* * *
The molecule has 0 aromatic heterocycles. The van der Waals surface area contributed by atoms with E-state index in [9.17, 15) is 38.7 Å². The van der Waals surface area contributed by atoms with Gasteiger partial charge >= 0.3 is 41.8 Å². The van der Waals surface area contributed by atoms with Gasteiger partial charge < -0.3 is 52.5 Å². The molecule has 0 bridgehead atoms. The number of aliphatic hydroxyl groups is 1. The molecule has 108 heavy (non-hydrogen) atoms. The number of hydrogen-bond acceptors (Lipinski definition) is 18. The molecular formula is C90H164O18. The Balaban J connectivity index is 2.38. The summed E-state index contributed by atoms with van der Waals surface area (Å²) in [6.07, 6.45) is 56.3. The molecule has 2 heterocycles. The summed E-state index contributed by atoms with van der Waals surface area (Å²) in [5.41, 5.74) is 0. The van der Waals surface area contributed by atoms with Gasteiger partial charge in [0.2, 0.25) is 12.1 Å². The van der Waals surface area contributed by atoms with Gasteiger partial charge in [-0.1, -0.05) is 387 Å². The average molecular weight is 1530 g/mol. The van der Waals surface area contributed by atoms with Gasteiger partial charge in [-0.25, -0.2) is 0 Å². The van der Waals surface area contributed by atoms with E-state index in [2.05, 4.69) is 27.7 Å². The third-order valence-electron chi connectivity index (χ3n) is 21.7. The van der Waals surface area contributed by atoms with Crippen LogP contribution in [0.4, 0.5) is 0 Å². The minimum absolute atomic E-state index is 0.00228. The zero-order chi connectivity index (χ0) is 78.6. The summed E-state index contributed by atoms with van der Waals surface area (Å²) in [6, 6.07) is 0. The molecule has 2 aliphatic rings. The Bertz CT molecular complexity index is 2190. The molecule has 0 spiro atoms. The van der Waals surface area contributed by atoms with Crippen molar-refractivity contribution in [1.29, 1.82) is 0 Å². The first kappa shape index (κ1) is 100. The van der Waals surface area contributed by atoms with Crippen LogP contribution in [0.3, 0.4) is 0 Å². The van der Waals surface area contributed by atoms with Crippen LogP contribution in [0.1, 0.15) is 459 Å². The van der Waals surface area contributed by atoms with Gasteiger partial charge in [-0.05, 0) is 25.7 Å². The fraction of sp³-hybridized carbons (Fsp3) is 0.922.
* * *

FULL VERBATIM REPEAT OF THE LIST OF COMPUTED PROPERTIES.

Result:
The molecule has 0 aromatic heterocycles. The van der Waals surface area contributed by atoms with E-state index in [9.17, 15) is 38.7 Å². The van der Waals surface area contributed by atoms with Gasteiger partial charge >= 0.3 is 41.8 Å². The van der Waals surface area contributed by atoms with Gasteiger partial charge < -0.3 is 52.5 Å². The molecule has 0 bridgehead atoms. The number of aliphatic hydroxyl groups is 1. The molecule has 108 heavy (non-hydrogen) atoms. The number of hydrogen-bond acceptors (Lipinski definition) is 18. The molecular formula is C90H164O18. The Balaban J connectivity index is 2.38. The summed E-state index contributed by atoms with van der Waals surface area (Å²) in [6.07, 6.45) is 56.3. The molecule has 2 heterocycles. The summed E-state index contributed by atoms with van der Waals surface area (Å²) in [5.41, 5.74) is 0. The van der Waals surface area contributed by atoms with Gasteiger partial charge in [0.2, 0.25) is 12.1 Å². The van der Waals surface area contributed by atoms with Gasteiger partial charge in [-0.1, -0.05) is 387 Å². The average molecular weight is 1530 g/mol. The van der Waals surface area contributed by atoms with Gasteiger partial charge in [-0.25, -0.2) is 0 Å². The van der Waals surface area contributed by atoms with E-state index in [2.05, 4.69) is 27.7 Å². The third-order valence-electron chi connectivity index (χ3n) is 21.7. The van der Waals surface area contributed by atoms with Crippen LogP contribution in [0.4, 0.5) is 0 Å². The minimum absolute atomic E-state index is 0.00228. The zero-order chi connectivity index (χ0) is 78.6. The summed E-state index contributed by atoms with van der Waals surface area (Å²) in [6, 6.07) is 0. The molecule has 2 aliphatic rings. The Bertz CT molecular complexity index is 2190. The molecule has 0 spiro atoms. The van der Waals surface area contributed by atoms with Crippen molar-refractivity contribution in [1.29, 1.82) is 0 Å². The first kappa shape index (κ1) is 100. The van der Waals surface area contributed by atoms with Crippen LogP contribution in [0.3, 0.4) is 0 Å². The van der Waals surface area contributed by atoms with Crippen LogP contribution in [0.1, 0.15) is 459 Å². The van der Waals surface area contributed by atoms with Gasteiger partial charge in [-0.05, 0) is 25.7 Å². The fraction of sp³-hybridized carbons (Fsp3) is 0.922.